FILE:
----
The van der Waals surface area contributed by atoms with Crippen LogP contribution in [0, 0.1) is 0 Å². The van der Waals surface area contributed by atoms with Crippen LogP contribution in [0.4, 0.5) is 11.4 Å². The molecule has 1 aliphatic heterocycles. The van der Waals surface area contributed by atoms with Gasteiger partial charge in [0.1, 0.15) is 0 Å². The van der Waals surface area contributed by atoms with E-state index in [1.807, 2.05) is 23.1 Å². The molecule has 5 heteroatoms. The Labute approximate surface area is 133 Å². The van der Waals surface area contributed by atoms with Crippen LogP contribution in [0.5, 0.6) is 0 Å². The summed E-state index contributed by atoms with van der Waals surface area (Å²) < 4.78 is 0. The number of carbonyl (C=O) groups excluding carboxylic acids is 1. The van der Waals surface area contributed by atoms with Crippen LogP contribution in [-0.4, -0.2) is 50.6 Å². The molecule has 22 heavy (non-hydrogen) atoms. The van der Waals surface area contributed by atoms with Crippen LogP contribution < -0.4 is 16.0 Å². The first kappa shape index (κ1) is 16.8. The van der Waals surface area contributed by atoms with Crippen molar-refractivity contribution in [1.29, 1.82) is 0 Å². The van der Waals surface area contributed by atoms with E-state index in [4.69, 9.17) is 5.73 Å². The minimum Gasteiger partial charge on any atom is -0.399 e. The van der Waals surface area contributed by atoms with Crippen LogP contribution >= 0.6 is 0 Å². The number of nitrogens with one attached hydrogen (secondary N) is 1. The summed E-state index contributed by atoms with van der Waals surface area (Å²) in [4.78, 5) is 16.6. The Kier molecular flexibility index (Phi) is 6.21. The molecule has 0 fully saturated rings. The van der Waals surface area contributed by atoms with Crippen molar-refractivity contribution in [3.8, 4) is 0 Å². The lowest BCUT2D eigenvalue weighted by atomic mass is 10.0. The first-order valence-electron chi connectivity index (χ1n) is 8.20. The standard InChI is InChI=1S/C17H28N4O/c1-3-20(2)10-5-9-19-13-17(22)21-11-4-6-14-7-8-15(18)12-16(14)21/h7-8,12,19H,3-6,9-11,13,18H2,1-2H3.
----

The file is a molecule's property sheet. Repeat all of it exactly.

The van der Waals surface area contributed by atoms with Crippen LogP contribution in [0, 0.1) is 0 Å². The van der Waals surface area contributed by atoms with Crippen LogP contribution in [0.4, 0.5) is 11.4 Å². The molecule has 1 aliphatic heterocycles. The van der Waals surface area contributed by atoms with Gasteiger partial charge in [0.1, 0.15) is 0 Å². The van der Waals surface area contributed by atoms with E-state index in [1.807, 2.05) is 23.1 Å². The molecule has 5 heteroatoms. The Labute approximate surface area is 133 Å². The van der Waals surface area contributed by atoms with Crippen LogP contribution in [0.5, 0.6) is 0 Å². The summed E-state index contributed by atoms with van der Waals surface area (Å²) < 4.78 is 0. The number of carbonyl (C=O) groups excluding carboxylic acids is 1. The van der Waals surface area contributed by atoms with Crippen LogP contribution in [-0.4, -0.2) is 50.6 Å². The molecule has 22 heavy (non-hydrogen) atoms. The van der Waals surface area contributed by atoms with Crippen LogP contribution < -0.4 is 16.0 Å². The first kappa shape index (κ1) is 16.8. The van der Waals surface area contributed by atoms with Crippen molar-refractivity contribution in [1.29, 1.82) is 0 Å². The van der Waals surface area contributed by atoms with E-state index in [4.69, 9.17) is 5.73 Å². The minimum Gasteiger partial charge on any atom is -0.399 e. The van der Waals surface area contributed by atoms with Crippen LogP contribution >= 0.6 is 0 Å². The number of nitrogens with one attached hydrogen (secondary N) is 1. The summed E-state index contributed by atoms with van der Waals surface area (Å²) in [4.78, 5) is 16.6. The Kier molecular flexibility index (Phi) is 6.21. The molecule has 0 fully saturated rings. The van der Waals surface area contributed by atoms with Crippen molar-refractivity contribution in [3.8, 4) is 0 Å². The lowest BCUT2D eigenvalue weighted by atomic mass is 10.0. The first-order valence-electron chi connectivity index (χ1n) is 8.20. The standard InChI is InChI=1S/C17H28N4O/c1-3-20(2)10-5-9-19-13-17(22)21-11-4-6-14-7-8-15(18)12-16(14)21/h7-8,12,19H,3-6,9-11,13,18H2,1-2H3.